Unlocking the compensation secret vault: An interview with Chris Bolte of Paysa

Salary negotiation can be a balancing act unless you have good information.
Salary negotiation can be a balancing act unless you have good information.

One of the great secrets in HR for both companies and for candidates is “what is someone worth?” Why is that question asked? The answer is companies want to know what they need to pay someone, either as a new hire or in order to forestall having them leave. Employees want to know that information in order to better prepare for salary negotiation as they change jobs or ask for a raise. The bigger question becomes how do you do that?

Salary information

The obvious answer to that question is the INTERNET. You go search for sites that offer salary data to get some idea of what other people like you are paid. Salary expert Jack Chapman says:
These sites can help shape your opinion:

  • PayScale.com — collects ongoing salary data directly from visitors.
  • Salary.com — collects salary data from companies and customizes it to location, size of company, etc.
  • CareerJournal.com — has articles about salary trends.
  • Bureau of Labor Statistics — supplies surveys of corporate payroll data and employee questionnaires.

You won’t get one simple numeric answer, but with an hour or so of effort, search and printouts, you can get a range for the pay-level comparison.”
Unfortunately that is often more work than people really want to do. That is where Paysa comes in. In a recent conversation Paysa co-founder Chris Bolte said most of the year old salary data can be as much as 20-30% off. “Paysa”, say Bolte, “thrives on recency.”

Big data

Paysa is an example of the use of “big data.” Their “machine” constantly trolls the Department of Labor, multiple public websites, salary reports, recruiters and job hunters themselves. They have collected 35 million salary points, looked at 90 million people and millions of jobs. As their website says “Leveraging its massive data sets of jobs, employee profiles, and compensation data points, plus utilizing its proprietary machine learning algorithms, Paysa calculates an employee’s total Paysa Market Salary.”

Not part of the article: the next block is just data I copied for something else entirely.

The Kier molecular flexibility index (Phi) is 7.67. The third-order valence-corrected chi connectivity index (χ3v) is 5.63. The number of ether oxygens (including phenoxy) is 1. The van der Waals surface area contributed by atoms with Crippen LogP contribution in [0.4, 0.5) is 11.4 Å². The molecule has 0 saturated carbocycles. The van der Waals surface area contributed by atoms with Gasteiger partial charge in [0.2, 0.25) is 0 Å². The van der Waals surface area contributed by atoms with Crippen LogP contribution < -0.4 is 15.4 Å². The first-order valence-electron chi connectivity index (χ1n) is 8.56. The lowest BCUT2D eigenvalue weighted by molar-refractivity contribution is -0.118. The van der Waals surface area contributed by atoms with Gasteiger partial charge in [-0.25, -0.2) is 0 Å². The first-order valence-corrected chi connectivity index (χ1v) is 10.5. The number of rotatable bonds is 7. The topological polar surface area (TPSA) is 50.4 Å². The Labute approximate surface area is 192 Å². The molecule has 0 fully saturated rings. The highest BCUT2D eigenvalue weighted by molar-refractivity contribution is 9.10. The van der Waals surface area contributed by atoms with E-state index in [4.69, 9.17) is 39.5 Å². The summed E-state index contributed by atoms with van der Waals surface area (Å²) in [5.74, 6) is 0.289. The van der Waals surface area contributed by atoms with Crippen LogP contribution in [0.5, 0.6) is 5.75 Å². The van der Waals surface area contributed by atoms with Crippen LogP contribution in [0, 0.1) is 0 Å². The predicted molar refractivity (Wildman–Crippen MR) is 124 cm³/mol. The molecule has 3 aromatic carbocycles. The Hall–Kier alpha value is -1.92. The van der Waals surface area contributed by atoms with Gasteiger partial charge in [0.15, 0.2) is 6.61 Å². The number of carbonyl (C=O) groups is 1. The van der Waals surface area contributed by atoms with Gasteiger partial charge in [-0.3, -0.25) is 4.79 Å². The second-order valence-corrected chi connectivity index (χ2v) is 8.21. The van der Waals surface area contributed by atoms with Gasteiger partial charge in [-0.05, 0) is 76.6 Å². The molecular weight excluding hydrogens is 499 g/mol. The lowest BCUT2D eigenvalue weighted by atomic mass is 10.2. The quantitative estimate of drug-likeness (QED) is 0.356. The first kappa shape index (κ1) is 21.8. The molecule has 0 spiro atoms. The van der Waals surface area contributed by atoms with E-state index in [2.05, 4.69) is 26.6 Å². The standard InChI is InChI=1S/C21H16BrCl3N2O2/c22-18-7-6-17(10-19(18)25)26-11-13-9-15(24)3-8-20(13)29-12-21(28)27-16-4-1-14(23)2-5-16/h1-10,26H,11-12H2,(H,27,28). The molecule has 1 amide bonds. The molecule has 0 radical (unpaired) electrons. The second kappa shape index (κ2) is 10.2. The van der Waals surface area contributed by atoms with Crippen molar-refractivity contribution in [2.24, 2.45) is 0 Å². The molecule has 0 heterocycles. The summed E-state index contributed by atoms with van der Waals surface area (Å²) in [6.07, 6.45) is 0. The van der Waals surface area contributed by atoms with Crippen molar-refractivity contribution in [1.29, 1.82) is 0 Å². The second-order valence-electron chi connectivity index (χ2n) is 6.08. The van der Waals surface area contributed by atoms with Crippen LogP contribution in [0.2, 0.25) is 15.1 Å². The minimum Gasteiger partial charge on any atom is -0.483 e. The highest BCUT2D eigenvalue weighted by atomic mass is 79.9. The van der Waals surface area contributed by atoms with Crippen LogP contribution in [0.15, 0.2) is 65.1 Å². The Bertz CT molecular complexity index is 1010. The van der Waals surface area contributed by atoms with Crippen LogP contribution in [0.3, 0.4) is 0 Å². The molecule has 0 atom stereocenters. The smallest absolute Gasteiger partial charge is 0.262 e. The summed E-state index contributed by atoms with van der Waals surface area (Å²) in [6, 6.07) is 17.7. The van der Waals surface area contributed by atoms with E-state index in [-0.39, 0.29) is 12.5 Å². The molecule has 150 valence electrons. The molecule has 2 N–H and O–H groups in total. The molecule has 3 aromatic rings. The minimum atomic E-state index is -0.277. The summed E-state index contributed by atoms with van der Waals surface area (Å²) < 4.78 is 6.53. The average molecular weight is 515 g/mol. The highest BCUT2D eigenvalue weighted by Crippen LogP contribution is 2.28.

This data has use to both employers and employees. It allows employers to build a realistic budget. CFO’s and HR find this to be very valuable. They can get some idea of contribution in relation to value.
It helps employees by letting them understand and establish their worth to better prepare them to talk to employers about salary. Bolte told me this was his inspiration for creating Paysa. According to the company website, their tool called Paysa Explore:
“gives users the ability to research the market to discover:

  • New skills that could increase their value
  • What their salary will likely be at other companies and the likelihood that they could get that job
  • What it would look like if they moved to another location – what jobs are available and what they would be paid and how that looks with the cost of living adjustment
  • What people like them are making at other companies”

And unlike the research suggested by Chapman, it can all be done in one place.
They have another tool as well, called Paysa Jobs. Based on a user’s profile,”Paysa Jobs scours the internet for all jobs posted that relate to their profile, and deliver a personalized list to the user’s Inbox, with their market salary at that job calculated for them.”
The good news is that it is free to the employee user. All you have to do is feed it data. The bad news is that right now it limited to professionals in software, data science, or IT, in the U.S. Bolte told me they have ambitions to extend their tools to an ever increasing pool of jobs.
I was interested to see this creative use to big data and if you are in HR in a software company or you hire IT professionals (and who doesn’t) then you may find this to be a very valuable tool. You can find them on Twitter @getpaysa.
By the way, this was not a paid blog post. I received no inducement to write this I just that it was a very creative HR way to use big data.

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